This column is a lead commentary in the VoxEU Debate "Banking reform: Do we know what has to be done? "
The European debt crisis had almost led the world to forget about the wounds and ravages caused by the collapse of global finance only shortly before. In 2011, the Indignados and Wall Street Occupiers brought the issue back on the table, but this swept away once again as they let their voice down. As Calomiris (2013) noted, not much has changed in the banking regulatory environment to correct the incentives that led the system into disaster in the first place.
Some fundamental questions, while perhaps sounding rhetorical, are nonetheless crucial and remain unaddressed:
- What room is left in today’s finance for real people in flesh and blood?
- What room is there left for real enterprises of the kind finance should be supporting?
- What room is left for development finance, expected to provide access to greater opportunities and freedoms for the largest lot?
- What room is left for the real geography of local economies and producers, which are overlooked by a financial culture that only sees them as anonymous nodes of ubiquitous networks?
For years, an idea has taken hold whereby developing modern financial markets would lead to efficient risk taking and to growing and innovative economies. This idea has dominated the world economic landscape for the last thirty years and more. Developing countries have inspired their economic development strategies to it. Yet the unconsidered use of those very same factors that prompted its success – breathtaking communication technology development and exasperated market competition – has carried finance way afar from its original purpose, i.e. to serve the economy (rather than to be served by it).
Such factors have rendered the space-time dimension of our global era incommensurable to human action. Time has shrunk dramatically, squeezed by the speed of technology that cuts the past short and compresses the future. It forces individuals to long for everything at once, at almost any cost. There is no disposition for undertaking patient efforts to build for the future. The present is priceless, and finance has become the way to it (Haldane and Davies 2011).
Space has contracted, too. Yes, many of us are now connected through instantaneous and unbounded network links, and this has eased access to financial services, but in the process we have become parts of impersonal relations, framed as entities into grids of statistics and stochastic parameters, managed by artificial intelligence.
When space-time shrinks, this is what takes place in economic contexts where critical phenomena rapidly grow global in scale. The room for decision-making subsides, especially when policy responses require international coordination. Market opinions become unanimous verdicts based on fleeting conventional beliefs, more than on underlying fundamentals. Market operators find it convenient to join the herds and follow the leaders, instead of taking the chance to run countertrend. Expectations align and strengthen market 'sentiments'. Euphoria, uncertainty, and panic mount in sequence, with unprecedented speed and breadth. Information abounds, and yet there is no time to digest it, and its quality runs down if those producing it have an interest in matching market expectations. With compact space-time, short-term delocalised speculative activities prevail over longer-term, locally established productive undertakings.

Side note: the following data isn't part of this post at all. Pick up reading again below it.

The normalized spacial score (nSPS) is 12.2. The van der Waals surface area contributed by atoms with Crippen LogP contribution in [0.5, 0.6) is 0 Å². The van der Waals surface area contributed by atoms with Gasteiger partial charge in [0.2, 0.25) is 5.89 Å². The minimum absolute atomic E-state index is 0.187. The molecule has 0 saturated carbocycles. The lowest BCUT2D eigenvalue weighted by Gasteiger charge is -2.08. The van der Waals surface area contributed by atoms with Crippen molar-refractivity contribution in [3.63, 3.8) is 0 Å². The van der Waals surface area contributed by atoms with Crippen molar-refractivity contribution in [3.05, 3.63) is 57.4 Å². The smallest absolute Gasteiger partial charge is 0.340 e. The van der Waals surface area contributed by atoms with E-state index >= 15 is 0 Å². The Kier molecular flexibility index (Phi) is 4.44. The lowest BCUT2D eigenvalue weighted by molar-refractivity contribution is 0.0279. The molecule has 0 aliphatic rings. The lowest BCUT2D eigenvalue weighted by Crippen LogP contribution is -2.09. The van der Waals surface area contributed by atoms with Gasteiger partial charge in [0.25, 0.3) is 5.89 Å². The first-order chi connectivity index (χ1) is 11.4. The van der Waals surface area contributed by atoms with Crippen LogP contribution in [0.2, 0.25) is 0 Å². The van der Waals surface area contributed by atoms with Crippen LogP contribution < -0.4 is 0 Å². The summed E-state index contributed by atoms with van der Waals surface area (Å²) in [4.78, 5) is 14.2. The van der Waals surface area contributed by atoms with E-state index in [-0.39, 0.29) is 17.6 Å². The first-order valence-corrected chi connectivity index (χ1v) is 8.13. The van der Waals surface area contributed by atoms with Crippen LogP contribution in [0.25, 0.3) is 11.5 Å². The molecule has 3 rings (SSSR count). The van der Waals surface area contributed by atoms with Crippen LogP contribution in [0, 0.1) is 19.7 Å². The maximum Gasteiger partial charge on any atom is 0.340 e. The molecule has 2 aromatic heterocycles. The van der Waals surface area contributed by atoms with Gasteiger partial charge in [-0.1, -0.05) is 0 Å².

But then, who values risk, today, in the so-called efficient capital markets? If banks, the ultimate risk assessors, take risks blindly and transfer them to others who in turn do the same – as happened unrestrainedly in the US and Europe for years before the crisis – who is ultimately to evaluate risks responsibly?
Once upon a time, relationships used to link finance to enterprises, creating bonds of shared interests between them as well as channels of privileged information on risks and business opportunities, except that those relationships were exclusive and not accessible by those outside the recognised elites. The development of modern financial markets unhinged such exclusivity, and opened up access to individual ingenuity and merit. It was reckoned that they would democratise the economy. Eventually, the modernism of democratic finance left its place to the post-modernism of short-termism and flat space.
Where to restart?
All this is not to wish for the clock to be set back, as there may not be neglect of the many pros associated with our new space-time dimension. Yet several things should be undone and re-done. Here are a few: